Link to ESMA draft technical standards on the provision of services in the EU by TC Firms

Link to CSSF Circular 19/716, as amended by CSSF Circular 20/743


How can EY help?

EY can help TCFs operating in Luxembourg on a cross-border basis or via a branch with the following:

-        Assist with the reassessment of TCFs’ strategy within the EU

-        Perform a gap analysis of the future ESMA reporting requirements with the existing governance model and IT systems operated by the TCF or its EU branch(es)


[1] Law of 5 April 1993 on the financial sector, as amended

[2] Regulation (EU) No 2019/2033 of the European Parliament and of the Council of 27  November 2019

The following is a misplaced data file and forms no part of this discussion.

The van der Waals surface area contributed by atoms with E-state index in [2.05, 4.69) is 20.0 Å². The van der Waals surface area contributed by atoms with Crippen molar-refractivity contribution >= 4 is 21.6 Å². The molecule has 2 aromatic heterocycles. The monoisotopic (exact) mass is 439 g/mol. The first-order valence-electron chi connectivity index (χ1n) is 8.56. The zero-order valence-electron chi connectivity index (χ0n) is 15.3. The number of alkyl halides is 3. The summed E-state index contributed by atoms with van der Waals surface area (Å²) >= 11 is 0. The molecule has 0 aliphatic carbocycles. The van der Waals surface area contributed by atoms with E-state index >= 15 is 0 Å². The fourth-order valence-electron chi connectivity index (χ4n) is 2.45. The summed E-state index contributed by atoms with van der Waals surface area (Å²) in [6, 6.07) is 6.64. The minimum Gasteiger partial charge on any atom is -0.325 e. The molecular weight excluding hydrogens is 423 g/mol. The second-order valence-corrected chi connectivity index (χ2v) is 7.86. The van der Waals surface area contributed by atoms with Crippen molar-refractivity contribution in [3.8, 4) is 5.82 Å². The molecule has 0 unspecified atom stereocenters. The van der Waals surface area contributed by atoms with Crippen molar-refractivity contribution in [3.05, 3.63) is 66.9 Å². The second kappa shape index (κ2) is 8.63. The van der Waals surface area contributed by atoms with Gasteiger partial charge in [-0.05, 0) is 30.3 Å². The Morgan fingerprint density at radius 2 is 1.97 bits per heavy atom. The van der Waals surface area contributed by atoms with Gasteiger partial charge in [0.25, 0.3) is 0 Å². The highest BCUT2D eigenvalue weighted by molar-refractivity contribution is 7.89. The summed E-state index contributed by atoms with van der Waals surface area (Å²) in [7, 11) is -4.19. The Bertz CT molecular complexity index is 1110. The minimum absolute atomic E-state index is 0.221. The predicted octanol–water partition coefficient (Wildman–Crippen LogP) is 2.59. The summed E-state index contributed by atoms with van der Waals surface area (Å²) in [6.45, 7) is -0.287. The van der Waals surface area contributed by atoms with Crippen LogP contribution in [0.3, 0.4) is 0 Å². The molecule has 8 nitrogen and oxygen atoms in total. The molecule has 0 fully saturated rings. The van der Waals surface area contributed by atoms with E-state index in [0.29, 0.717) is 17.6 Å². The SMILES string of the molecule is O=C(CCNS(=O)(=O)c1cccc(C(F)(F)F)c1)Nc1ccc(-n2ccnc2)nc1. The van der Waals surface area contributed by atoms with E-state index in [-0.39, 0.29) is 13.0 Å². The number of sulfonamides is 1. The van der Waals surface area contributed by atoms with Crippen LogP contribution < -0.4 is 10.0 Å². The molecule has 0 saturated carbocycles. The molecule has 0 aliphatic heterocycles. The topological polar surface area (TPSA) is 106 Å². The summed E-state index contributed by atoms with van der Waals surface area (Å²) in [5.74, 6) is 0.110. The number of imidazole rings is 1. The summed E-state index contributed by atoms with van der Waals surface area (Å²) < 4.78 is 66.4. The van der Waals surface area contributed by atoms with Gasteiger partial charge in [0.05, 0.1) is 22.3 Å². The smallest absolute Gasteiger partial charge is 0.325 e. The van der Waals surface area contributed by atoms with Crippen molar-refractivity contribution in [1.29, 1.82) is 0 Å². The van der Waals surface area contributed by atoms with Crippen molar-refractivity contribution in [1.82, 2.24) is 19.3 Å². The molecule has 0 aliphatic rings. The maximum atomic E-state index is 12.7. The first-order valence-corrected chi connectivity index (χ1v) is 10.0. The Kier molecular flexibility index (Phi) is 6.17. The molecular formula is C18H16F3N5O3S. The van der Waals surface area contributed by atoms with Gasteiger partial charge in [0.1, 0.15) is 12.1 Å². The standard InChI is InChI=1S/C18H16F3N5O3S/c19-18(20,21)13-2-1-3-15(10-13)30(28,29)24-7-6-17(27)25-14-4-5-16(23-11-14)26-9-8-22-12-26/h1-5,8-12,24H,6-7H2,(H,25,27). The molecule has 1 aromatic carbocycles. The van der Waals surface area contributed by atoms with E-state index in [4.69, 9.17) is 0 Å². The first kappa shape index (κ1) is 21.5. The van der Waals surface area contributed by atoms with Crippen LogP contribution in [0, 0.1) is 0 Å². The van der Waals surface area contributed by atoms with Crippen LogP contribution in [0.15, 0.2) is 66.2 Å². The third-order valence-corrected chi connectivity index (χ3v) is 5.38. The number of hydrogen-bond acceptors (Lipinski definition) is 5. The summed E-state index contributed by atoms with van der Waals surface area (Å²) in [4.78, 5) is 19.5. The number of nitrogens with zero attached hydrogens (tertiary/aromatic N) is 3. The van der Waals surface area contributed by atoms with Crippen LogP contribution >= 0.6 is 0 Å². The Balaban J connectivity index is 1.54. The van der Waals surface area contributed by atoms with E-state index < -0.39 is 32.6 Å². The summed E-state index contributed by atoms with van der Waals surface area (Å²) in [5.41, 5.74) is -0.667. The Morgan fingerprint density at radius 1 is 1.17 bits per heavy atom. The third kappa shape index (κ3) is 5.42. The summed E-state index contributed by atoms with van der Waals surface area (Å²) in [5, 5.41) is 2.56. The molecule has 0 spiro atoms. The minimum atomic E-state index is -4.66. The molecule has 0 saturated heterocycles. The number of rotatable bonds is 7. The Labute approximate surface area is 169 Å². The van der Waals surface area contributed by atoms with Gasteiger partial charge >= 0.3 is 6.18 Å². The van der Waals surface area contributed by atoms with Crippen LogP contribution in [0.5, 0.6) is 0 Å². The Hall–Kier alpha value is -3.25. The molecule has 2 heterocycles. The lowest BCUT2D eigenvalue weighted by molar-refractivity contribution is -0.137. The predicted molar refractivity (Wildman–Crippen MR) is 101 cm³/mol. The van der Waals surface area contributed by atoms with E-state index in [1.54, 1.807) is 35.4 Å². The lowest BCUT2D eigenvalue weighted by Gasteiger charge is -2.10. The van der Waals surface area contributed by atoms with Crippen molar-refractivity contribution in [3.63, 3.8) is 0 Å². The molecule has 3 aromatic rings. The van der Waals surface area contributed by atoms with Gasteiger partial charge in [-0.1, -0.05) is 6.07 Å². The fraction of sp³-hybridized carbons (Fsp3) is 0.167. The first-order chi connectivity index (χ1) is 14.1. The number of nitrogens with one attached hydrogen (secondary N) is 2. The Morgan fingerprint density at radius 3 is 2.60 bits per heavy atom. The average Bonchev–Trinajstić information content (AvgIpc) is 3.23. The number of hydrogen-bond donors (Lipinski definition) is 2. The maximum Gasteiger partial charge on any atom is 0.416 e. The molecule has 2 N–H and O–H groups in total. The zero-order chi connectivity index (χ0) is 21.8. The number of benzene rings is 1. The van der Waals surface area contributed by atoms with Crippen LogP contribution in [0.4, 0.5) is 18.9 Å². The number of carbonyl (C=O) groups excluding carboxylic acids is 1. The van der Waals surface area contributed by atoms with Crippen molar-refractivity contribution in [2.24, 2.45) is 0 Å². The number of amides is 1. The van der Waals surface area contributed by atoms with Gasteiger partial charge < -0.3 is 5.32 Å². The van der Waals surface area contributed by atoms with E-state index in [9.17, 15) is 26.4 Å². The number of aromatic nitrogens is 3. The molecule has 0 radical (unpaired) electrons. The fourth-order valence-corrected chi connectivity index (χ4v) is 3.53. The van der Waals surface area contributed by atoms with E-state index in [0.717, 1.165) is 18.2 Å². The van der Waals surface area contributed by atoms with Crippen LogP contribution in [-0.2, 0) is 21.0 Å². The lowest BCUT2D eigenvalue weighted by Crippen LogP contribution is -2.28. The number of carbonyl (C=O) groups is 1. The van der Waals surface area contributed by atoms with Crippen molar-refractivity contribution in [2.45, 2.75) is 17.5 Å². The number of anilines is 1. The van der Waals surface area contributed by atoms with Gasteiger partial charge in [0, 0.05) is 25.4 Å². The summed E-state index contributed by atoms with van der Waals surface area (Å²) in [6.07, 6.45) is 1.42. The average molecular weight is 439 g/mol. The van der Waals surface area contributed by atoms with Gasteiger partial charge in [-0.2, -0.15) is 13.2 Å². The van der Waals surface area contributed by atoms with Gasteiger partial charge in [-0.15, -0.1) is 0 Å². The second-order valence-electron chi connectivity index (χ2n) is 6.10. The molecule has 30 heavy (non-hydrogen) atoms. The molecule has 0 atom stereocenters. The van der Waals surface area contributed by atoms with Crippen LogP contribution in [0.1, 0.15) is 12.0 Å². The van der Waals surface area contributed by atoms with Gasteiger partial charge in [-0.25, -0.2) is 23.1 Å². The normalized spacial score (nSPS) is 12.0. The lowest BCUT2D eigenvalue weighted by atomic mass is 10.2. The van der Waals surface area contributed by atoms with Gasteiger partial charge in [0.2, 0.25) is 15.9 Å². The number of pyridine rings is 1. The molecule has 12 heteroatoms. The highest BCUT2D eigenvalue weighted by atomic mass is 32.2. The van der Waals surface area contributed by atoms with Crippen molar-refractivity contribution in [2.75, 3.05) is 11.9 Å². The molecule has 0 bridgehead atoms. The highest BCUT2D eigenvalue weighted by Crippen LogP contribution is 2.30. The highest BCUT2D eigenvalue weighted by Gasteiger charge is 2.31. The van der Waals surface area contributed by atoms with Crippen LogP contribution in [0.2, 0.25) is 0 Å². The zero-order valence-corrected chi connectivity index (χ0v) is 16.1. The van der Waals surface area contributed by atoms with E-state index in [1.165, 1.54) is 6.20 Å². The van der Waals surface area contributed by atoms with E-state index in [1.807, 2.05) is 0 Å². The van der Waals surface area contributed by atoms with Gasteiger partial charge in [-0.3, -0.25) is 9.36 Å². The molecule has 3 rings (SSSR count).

[3] Canada, Swiss Confederation, the United States of America, Japan, Hong Kong and Singapore

[4] UCIs and IFMs qualify as professionals per se pursuant to Annex III section A of the LSF


The draft technical standards aim to harmonize reporting requirements for third country firms providing services on a cross-border basis, directly or through an EU branch, where the third country will be declared equivalent by the European Commission.

About this article

By Norman Finster

EY Luxembourg Consulting Partner, Alternative Investments Leader

Wine enthusiast with a liking for Luxembourgish and German Riesling. Opera and classical music lover.